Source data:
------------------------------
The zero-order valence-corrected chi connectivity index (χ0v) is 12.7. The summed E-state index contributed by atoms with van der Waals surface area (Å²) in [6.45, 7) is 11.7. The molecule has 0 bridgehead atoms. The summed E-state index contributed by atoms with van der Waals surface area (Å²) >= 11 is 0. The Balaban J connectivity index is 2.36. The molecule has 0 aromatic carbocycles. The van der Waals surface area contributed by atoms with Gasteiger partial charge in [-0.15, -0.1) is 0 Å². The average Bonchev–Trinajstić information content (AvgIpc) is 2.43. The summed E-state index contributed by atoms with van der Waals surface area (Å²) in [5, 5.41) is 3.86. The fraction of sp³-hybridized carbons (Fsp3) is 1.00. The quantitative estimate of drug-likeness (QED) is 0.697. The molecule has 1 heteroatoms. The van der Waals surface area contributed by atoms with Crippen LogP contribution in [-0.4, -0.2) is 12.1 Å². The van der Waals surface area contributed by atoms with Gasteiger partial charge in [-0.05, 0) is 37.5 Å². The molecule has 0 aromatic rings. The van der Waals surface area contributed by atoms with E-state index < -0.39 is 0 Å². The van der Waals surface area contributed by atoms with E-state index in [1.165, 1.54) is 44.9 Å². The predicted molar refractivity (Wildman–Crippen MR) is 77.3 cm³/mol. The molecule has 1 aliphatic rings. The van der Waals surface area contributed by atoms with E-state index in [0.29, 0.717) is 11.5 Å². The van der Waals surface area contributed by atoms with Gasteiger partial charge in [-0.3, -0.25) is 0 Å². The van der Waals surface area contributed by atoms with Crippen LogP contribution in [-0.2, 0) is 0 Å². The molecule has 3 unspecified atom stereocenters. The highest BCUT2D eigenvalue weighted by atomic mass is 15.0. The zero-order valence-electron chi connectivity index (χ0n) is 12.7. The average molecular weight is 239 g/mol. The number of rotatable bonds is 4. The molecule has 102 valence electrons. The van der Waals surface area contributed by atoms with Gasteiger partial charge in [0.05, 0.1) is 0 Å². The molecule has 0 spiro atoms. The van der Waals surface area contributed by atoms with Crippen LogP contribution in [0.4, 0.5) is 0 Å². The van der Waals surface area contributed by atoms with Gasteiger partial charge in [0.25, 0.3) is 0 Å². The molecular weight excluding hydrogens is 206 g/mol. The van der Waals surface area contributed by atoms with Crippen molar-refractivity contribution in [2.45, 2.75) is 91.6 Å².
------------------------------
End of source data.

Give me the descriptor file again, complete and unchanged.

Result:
The zero-order valence-corrected chi connectivity index (χ0v) is 12.7. The summed E-state index contributed by atoms with van der Waals surface area (Å²) in [6.45, 7) is 11.7. The molecule has 0 bridgehead atoms. The summed E-state index contributed by atoms with van der Waals surface area (Å²) >= 11 is 0. The Balaban J connectivity index is 2.36. The molecule has 0 aromatic carbocycles. The van der Waals surface area contributed by atoms with Gasteiger partial charge in [-0.15, -0.1) is 0 Å². The average Bonchev–Trinajstić information content (AvgIpc) is 2.43. The summed E-state index contributed by atoms with van der Waals surface area (Å²) in [5, 5.41) is 3.86. The fraction of sp³-hybridized carbons (Fsp3) is 1.00. The quantitative estimate of drug-likeness (QED) is 0.697. The molecule has 1 heteroatoms. The van der Waals surface area contributed by atoms with Crippen LogP contribution in [-0.4, -0.2) is 12.1 Å². The van der Waals surface area contributed by atoms with Gasteiger partial charge in [-0.05, 0) is 37.5 Å². The molecule has 0 aromatic rings. The van der Waals surface area contributed by atoms with E-state index < -0.39 is 0 Å². The van der Waals surface area contributed by atoms with E-state index in [1.165, 1.54) is 44.9 Å². The predicted molar refractivity (Wildman–Crippen MR) is 77.3 cm³/mol. The molecule has 1 aliphatic rings. The van der Waals surface area contributed by atoms with E-state index in [0.29, 0.717) is 11.5 Å². The van der Waals surface area contributed by atoms with Gasteiger partial charge in [-0.3, -0.25) is 0 Å². The van der Waals surface area contributed by atoms with Crippen LogP contribution in [-0.2, 0) is 0 Å². The molecule has 3 unspecified atom stereocenters. The highest BCUT2D eigenvalue weighted by atomic mass is 15.0. The zero-order valence-electron chi connectivity index (χ0n) is 12.7. The average molecular weight is 239 g/mol. The number of rotatable bonds is 4. The molecule has 102 valence electrons. The van der Waals surface area contributed by atoms with Gasteiger partial charge in [0.05, 0.1) is 0 Å². The molecule has 0 spiro atoms. The van der Waals surface area contributed by atoms with Crippen LogP contribution in [0.4, 0.5) is 0 Å². The van der Waals surface area contributed by atoms with Gasteiger partial charge in [0.25, 0.3) is 0 Å². The molecular weight excluding hydrogens is 206 g/mol. The van der Waals surface area contributed by atoms with Crippen molar-refractivity contribution in [2.45, 2.75) is 91.6 Å².